As part of the exhibition Beginning with the Seventies: GLUT, the Belkin is pleased to present Groundhog Day Redux, a one-day symposium addressing the perennial nature of key issues in feminism and both the frustrations and fresh insights that come with repetition. Dian Million and Kristina Lee Podesva, in conversation with Kimberly Phillips, will address the topic of Archive as Body to consider how affect, emotion and embodiment influence our relationship to archives.

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Concert at the Belkin
with UBC Contemporary Players

Once again, we are pleased to welcome the UBC Contemporary Players to the Belkin Art Gallery for a concert inspired by the exhibition The Beautiful Brain: The Drawings of Santiago Ramón y Cajal. Led by Directors Corey Hamm and Paolo Bortolussi, this graduate and undergraduate student ensemble from the UBC School of Music will animate the Gallery for an afternoon program celebrating themes from the exhibition.

Admission is free and all are welcome.

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Concert at the Belkin
The Elements: Piano Music Inspired by Earth, Fire, Air, Water

The UBC School of Music piano class of Professor Corey Hamm invites you to THE FOUR ELEMENTS: Piano Music inspired by Earth, Fire, Water, Air at the Belkin Art Gallery.

Admission is free and all are welcome.

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Plasticity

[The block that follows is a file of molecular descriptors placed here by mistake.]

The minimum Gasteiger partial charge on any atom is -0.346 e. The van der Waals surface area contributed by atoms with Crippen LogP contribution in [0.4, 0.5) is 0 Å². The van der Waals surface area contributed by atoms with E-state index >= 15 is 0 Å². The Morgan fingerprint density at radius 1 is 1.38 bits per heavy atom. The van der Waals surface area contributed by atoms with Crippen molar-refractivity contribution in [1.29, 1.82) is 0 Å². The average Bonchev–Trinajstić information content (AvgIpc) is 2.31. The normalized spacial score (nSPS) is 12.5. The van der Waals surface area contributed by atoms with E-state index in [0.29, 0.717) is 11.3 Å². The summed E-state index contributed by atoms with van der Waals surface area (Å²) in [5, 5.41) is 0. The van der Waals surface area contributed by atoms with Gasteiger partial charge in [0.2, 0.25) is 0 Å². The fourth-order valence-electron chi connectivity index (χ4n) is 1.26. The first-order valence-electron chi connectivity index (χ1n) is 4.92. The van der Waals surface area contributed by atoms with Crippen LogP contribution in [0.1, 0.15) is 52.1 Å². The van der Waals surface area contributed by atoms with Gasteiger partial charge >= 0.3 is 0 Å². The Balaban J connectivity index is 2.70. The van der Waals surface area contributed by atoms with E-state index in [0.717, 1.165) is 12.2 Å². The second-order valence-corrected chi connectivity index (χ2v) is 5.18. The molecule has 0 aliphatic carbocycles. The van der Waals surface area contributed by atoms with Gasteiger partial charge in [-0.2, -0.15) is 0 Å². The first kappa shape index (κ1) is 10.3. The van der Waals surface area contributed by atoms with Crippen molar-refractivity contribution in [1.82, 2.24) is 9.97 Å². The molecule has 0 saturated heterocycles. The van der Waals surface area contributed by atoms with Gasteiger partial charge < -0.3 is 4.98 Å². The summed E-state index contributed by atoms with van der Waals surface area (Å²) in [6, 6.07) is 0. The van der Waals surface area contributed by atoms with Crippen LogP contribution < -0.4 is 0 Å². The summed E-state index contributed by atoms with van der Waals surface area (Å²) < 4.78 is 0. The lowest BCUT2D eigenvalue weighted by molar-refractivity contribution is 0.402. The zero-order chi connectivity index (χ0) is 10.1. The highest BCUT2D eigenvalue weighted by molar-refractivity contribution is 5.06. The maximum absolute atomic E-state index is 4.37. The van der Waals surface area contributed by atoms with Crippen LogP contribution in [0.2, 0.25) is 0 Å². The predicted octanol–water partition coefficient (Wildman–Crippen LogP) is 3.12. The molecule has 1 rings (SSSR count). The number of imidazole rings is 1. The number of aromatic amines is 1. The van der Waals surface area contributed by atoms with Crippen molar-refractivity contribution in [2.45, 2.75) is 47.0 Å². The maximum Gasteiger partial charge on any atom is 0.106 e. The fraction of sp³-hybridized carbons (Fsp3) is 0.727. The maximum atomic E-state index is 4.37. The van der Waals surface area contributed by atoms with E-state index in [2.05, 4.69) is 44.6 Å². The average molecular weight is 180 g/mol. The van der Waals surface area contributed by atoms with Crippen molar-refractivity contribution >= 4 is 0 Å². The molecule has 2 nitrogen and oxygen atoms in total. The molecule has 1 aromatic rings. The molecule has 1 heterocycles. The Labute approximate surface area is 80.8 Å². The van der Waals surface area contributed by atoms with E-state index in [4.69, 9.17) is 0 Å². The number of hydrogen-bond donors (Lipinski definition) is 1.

Reading Group and Seminar

French philosopher Dr. Catherine Malabou, best known for her work on plasticity, has forged new connections across such fields as philosophy, neuroscience and psychoanalysis and their fundamental entanglements with cultural, political and social life. Working with post-structuralist and post-critical methodologies, she addresses the work of philosophers Kant, Hegel, Freud, Heiddeger and Derrida. Her writing engenders a reconsideration of keywords and foundational concepts such as subjectivity, affect, gender, sex, feminism, neoliberalism, sovereignty, justice and trauma, to name a few. This fall Catherine Malabou will be visiting Vancouver in conjunction with the Morris and Helen Belkin Art Gallery exhibition The Beautiful Brain: The Drawings of Santiago Ramón y Cajal (September 5–December 3). In advance of her visit, the Belkin Art Gallery is partnering with SFU Galleries, SFU’s Vancity Office of Community Engagement and 221A to host a reading group that will focus on a selection of her recent essays. The sessions will culminate in a seminar lead by Malabou.